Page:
If you have a blog with timeless or “evergreen” content (meaning that the posts are not at all related to the date), then I would suggest using the /%postname%/ permalink for both SEO and practicality purposes. The only type of website that should have dates in the permalinks is a news blog such as 9 to 5 Mac or CNN. The problem, however, is that the default WordPress permalinks include the date and many people do not think about changing the setting until it’s too late.
My permalink settings way back in 2012, were set to show the year, month, and then the post name. So a basic post written in December 2012 would have a permalink like www.omegaweb.com/2012/12/basic-post. Most of my content is evergreen content, so I wanted to change the structure to be www.omegaweb.com/basic-post instead.
Lucky for me (and you), the developer of the leading WordPress SEO plugin by Yoast has created a tutorial (don’t worry, you don’t need to use Yoast SEO) on how to change the permalink structure without losing Google rankings and backlinks from other sites.
1. Find Out What Permalink Structure You Use
The first step to changing your WordPress permalink settings is figuring out what configuration you are using now. To figure this out, go to Settings > Permalinks inside your WordPress dashboard.
2. Use the Yoast SEO Tool To Generate The Redirect Code
Now you need to use the Generate Redirects tool to create the code that you will need to add to your .htaccess file in step 3. Once you get to the tool, enter the URL of your blog, then select the current permalink structure that you discovered in step 1.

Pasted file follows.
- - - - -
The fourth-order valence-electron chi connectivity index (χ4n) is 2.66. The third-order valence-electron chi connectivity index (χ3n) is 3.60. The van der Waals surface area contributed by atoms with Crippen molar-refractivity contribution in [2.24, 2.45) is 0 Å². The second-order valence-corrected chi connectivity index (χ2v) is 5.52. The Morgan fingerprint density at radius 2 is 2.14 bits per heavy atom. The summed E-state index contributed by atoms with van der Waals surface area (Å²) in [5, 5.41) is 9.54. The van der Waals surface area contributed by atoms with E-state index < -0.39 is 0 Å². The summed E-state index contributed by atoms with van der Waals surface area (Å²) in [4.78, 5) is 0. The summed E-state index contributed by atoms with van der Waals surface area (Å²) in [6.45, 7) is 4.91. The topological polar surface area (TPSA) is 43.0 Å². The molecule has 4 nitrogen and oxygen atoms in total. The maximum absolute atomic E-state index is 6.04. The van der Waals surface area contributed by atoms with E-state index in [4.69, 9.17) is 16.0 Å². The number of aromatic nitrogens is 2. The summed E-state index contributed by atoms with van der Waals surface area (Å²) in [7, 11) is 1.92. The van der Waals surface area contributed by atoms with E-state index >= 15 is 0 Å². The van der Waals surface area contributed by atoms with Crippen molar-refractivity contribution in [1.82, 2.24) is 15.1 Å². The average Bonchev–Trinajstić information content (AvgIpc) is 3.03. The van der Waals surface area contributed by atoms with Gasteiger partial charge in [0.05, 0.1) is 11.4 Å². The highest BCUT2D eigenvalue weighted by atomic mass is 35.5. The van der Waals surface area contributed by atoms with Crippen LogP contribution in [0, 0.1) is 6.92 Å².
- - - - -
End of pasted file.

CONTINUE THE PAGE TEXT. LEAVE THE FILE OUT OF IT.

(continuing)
3. Add The Code To Your .htaccess File
When you hit the Generate Redirect, you will be given a single line of code that needs to be added to the top of your .htaccess file. If you don’t know what your .htaccess file is, I would suggest contacting your web host and asking them to change it for you.
4. Change Your Permalink Settings In WordPress
Now that you have the code added to your .htaccess file, you need to change the settings within your WordPress dashboard to make the redirect active. The code generator that I shared in step 2 only converts your current structure to /%postname%/ because it’s far superior to any of the other methods (according to Joost of Yoast SEO).
You will need to go to Settings > Permalinks and change the settings to post name. Once you do that, your new permalinks should be active and the old permalink structure should redirect to the new one.
Did You Run Into Any Problems?
Did you run into any troubles in the process of switching your permalink structure? Did it work perfectly for you? Let me know in the comments!
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After purchasing Hello Bar Solo, I found that there is hardly any documentation showing how to enable it on a WordPress blog. I have put together a nice YouTube tutorial that goes over every aspect of installing Hello Bar on a WordPress site. The video is embedded below.
You will need the following code for this tutorial: